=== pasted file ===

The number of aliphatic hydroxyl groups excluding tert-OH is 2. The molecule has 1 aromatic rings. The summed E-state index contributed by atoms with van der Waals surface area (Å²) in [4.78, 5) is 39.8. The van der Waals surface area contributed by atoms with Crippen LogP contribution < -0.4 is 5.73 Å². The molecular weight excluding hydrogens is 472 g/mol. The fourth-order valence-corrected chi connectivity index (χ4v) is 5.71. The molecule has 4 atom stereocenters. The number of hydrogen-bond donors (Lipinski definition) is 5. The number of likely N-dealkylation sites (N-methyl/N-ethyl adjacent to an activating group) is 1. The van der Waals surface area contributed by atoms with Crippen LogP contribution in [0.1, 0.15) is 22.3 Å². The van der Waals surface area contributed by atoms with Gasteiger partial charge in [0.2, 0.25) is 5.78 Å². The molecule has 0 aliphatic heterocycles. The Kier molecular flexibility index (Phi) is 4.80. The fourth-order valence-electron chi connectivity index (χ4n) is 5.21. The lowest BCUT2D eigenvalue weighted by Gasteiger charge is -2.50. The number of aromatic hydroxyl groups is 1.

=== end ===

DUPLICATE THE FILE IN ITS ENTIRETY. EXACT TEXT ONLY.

The number of aliphatic hydroxyl groups excluding tert-OH is 2. The molecule has 1 aromatic rings. The summed E-state index contributed by atoms with van der Waals surface area (Å²) in [4.78, 5) is 39.8. The van der Waals surface area contributed by atoms with Crippen LogP contribution < -0.4 is 5.73 Å². The molecular weight excluding hydrogens is 472 g/mol. The fourth-order valence-corrected chi connectivity index (χ4v) is 5.71. The molecule has 4 atom stereocenters. The number of hydrogen-bond donors (Lipinski definition) is 5. The number of likely N-dealkylation sites (N-methyl/N-ethyl adjacent to an activating group) is 1. The van der Waals surface area contributed by atoms with Crippen LogP contribution in [0.1, 0.15) is 22.3 Å². The van der Waals surface area contributed by atoms with Gasteiger partial charge in [0.2, 0.25) is 5.78 Å². The molecule has 0 aliphatic heterocycles. The Kier molecular flexibility index (Phi) is 4.80. The fourth-order valence-electron chi connectivity index (χ4n) is 5.21. The lowest BCUT2D eigenvalue weighted by Gasteiger charge is -2.50. The number of aromatic hydroxyl groups is 1.